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Good Friday

What is Good Friday?

Why do we call Good Friday “good,” when it is such a dark and bleak event commemorating a day of suffering and death for Jesus?

For Christians, Good Friday is a crucial day of the year because it celebrates what we believe to be the most momentous weekend in the history of the world. Ever since Jesus died and was raised, Christians have proclaimed the cross and resurrection of Jesus to be the decisive turning point for all creation.

On Good Friday we remember the day Jesus willingly suffered and died by crucifixion as the ultimate sacrifice for our sins (1 John 1:10). It is followed by Easter, the glorious celebration of the day Jesus was raised from the dead, heralding his victory over sin and death and pointing ahead to a future resurrection for all who are united to him by faith (Romans 6:5).
But why call the day of Jesus’ death “Good Friday” instead of “Bad Friday” or something similar? Some Christian traditions do take this approach: in German, for example, the day is called Karfreitag, or “Sorrowful Friday.”

In English, in fact, the origin of the term “Good” is debated: some believe it developed from an older name, “God’s Friday.” Regardless of the origin, the name Good Friday is entirely appropriate because the suffering and death of Jesus, as terrible as it was, marked the dramatic culmination of God’s plan to save his people from their sins.
In order for the good news of the gospel to have meaning for us, we first have to understand the bad news of our condition as sinful people under condemnation. The good news of deliverance only makes sense once we see how we are enslaved.

In the same way, Good Friday is “good” because as terrible as that day was, it had to happen for us to receive the joy of Easter. The wrath of God against sin had to be poured out on Jesus, the perfect sacrificial substitute, in order for forgiveness and salvation to be poured out to the nations. Without that awful day of suffering, sorrow, and shed blood at the cross, God could not be both “just and the justifier” of those who trust in Jesus (Romans 3:26).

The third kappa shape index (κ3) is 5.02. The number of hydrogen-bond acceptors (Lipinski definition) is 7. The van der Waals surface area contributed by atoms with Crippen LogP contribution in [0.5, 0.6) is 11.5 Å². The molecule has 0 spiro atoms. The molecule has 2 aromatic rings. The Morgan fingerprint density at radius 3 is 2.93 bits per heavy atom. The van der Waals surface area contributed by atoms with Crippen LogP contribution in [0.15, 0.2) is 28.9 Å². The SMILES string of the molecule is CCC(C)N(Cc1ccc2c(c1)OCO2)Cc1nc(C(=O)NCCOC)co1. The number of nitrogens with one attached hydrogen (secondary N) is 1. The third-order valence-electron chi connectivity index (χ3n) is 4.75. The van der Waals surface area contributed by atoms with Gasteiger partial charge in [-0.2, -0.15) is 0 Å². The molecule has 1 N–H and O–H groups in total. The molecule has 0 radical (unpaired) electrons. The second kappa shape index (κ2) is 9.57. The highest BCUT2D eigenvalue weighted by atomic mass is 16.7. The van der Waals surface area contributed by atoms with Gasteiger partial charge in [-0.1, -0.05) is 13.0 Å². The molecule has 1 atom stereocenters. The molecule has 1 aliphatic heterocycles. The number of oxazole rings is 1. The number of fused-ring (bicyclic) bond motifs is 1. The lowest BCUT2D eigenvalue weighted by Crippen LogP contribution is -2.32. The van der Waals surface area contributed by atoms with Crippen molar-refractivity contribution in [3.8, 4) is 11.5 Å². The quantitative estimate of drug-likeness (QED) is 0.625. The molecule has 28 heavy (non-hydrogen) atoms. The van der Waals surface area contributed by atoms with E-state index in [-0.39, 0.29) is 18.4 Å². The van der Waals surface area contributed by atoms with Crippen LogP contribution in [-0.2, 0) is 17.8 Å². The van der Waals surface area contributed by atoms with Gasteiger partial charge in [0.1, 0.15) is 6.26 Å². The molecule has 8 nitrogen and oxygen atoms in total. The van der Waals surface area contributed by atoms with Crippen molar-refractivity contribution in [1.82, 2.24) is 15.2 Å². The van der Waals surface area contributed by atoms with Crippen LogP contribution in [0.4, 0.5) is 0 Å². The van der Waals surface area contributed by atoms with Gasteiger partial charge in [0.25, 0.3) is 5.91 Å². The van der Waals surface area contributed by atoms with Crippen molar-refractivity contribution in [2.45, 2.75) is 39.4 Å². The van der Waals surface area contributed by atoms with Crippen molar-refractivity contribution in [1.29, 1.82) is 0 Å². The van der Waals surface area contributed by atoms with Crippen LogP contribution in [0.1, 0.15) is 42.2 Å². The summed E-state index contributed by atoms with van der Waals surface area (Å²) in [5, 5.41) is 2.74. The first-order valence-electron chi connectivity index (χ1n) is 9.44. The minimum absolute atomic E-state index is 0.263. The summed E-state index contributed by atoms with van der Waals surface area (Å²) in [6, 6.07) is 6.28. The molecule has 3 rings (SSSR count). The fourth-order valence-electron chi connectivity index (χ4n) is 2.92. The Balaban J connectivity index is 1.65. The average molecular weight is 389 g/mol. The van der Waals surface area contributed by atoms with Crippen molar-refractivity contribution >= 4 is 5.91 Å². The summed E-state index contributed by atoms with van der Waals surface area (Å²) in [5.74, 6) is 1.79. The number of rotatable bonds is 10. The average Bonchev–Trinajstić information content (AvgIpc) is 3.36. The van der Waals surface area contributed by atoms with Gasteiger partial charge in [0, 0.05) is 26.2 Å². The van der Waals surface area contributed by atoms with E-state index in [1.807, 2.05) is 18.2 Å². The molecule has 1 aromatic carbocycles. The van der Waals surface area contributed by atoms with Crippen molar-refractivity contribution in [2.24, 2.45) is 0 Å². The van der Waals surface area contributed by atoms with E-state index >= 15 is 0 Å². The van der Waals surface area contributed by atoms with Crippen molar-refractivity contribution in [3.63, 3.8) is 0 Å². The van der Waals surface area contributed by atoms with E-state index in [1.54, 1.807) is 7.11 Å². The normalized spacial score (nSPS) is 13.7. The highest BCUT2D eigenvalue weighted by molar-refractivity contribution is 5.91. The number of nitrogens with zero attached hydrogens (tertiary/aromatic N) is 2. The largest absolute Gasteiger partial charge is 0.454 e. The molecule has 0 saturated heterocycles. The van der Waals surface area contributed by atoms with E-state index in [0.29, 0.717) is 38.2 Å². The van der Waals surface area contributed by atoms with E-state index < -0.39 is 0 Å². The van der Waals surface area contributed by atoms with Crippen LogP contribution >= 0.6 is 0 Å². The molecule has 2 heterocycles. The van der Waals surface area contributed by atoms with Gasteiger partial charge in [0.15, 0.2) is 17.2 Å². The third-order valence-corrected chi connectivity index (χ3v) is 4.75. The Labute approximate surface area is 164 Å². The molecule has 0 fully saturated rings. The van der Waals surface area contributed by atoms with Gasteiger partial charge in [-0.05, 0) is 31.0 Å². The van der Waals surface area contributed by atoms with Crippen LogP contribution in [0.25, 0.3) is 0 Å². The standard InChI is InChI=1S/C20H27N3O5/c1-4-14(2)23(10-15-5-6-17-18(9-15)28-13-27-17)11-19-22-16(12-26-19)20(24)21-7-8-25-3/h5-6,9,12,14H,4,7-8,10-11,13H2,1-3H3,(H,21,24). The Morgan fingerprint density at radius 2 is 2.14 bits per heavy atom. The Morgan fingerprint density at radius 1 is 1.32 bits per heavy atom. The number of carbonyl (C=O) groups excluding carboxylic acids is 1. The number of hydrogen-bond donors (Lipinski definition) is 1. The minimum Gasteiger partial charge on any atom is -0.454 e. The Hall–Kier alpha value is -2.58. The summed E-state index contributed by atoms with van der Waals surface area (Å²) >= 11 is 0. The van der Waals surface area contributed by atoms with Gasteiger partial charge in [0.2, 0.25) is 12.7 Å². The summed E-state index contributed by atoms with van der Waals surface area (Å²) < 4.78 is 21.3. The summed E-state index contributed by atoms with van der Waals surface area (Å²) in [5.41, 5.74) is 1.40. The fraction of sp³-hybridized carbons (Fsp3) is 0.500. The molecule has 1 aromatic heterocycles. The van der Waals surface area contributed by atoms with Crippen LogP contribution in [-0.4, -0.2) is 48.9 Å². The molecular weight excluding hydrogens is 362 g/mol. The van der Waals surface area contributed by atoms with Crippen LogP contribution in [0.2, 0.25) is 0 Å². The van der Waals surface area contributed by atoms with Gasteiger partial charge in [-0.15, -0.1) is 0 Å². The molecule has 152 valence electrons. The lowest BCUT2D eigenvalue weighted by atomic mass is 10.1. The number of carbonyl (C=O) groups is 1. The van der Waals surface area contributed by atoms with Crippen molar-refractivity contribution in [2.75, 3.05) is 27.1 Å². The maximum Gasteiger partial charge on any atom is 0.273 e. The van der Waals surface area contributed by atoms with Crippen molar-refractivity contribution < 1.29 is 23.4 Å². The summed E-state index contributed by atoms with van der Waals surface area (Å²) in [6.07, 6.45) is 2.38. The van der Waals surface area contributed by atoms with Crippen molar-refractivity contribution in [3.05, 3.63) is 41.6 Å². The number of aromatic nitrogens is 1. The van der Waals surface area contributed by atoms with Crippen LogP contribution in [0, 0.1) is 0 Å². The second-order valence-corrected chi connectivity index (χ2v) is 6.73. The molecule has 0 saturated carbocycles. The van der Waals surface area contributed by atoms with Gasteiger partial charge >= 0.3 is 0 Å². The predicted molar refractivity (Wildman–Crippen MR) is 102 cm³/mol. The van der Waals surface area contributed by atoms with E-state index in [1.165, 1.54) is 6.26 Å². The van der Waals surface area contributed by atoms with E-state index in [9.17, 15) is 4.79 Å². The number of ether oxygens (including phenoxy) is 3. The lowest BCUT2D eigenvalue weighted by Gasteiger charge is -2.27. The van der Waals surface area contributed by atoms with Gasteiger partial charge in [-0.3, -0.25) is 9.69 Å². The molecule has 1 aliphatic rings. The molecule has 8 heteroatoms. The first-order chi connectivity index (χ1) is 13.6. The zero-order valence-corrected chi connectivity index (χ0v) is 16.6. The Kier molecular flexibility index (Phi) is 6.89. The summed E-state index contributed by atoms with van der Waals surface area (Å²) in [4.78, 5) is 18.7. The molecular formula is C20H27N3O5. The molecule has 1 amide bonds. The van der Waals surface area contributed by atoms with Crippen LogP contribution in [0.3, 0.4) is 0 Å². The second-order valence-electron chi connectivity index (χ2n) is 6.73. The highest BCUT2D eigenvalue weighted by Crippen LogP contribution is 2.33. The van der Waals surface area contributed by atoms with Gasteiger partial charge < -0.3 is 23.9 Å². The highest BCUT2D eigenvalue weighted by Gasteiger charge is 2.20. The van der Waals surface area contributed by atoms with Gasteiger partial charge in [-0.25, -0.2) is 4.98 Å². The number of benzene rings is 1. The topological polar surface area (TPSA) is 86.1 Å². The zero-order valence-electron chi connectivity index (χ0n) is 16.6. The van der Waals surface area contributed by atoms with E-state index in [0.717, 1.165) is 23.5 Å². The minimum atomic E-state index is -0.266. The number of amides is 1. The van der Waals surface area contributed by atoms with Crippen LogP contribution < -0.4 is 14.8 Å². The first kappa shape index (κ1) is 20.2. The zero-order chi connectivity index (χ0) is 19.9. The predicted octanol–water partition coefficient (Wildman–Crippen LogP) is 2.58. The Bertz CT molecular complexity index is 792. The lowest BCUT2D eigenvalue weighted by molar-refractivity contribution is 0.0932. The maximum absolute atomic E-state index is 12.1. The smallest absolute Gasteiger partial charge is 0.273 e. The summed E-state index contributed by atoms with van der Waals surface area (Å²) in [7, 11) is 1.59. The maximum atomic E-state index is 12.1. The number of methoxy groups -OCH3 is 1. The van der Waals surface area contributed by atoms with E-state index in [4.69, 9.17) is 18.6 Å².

The cross is where we see the convergence of great suffering and God’s forgiveness. Psalms 85:10 sings of a day when “righteousness and peace” will “kiss each other.” The cross of Jesus is where that occurred, where God’s demands, his righteousness, coincided with his mercy. We receive divine forgiveness, mercy, and peace because Jesus willingly took our divine punishment, the result of God’s righteousness against sin. “For the joy set before him” (Hebrews 12:2) Jesus endured the cross on Good Friday, knowing it led to his resurrection, our salvation, and the beginning of God’s reign of righteousness and peace.

Good Friday marks the day when anger and mercy met at the cross. That’s why Good Friday is so dark and yet so Good.

Hot cross buns

Hot cross buns with their combination of spicy, sweet and fruity flavours have long been an Easter tradition. They are made with yeast, currants or raisins and marked with a cross on the top, traditionally eaten on Good Friday.
The most common recipe has yeast, milk, flour, butter, eggs, sugar, raisins, and a combination of cinnamon, cloves, nutmeg and allspice, but some older recipes used saffron and mace. While hot cross buns are now sold and enjoyed throughout the year, they were once reserved for Good Friday alone.
The pastry cross on top of the buns symbolises and reminds Christians of the cross that Jesus was killed on.
The buns mark the end of Lent and different parts of the hot cross bun also have a certain meaning, as well as the cross representing the crucifixion of Jesus, the spices inside are said to remind Christians “of the spices put on the body of Jesus.”

A Good Friday Prayer

Christ Jesus you hung upon a cross and died for us, So that we might live for you.
Your body was broken and your blood shed, So that we might be healed and made whole.
You were faithful unto death ,So that we might be faithful unto life.
Your last command was that we might love one another, One family together from every tribe and nation, A new creation united through your sacrifice.
Redeemed by your blood, Healed by your love, United by your covenant of peace.
In your death may we find life. Amen

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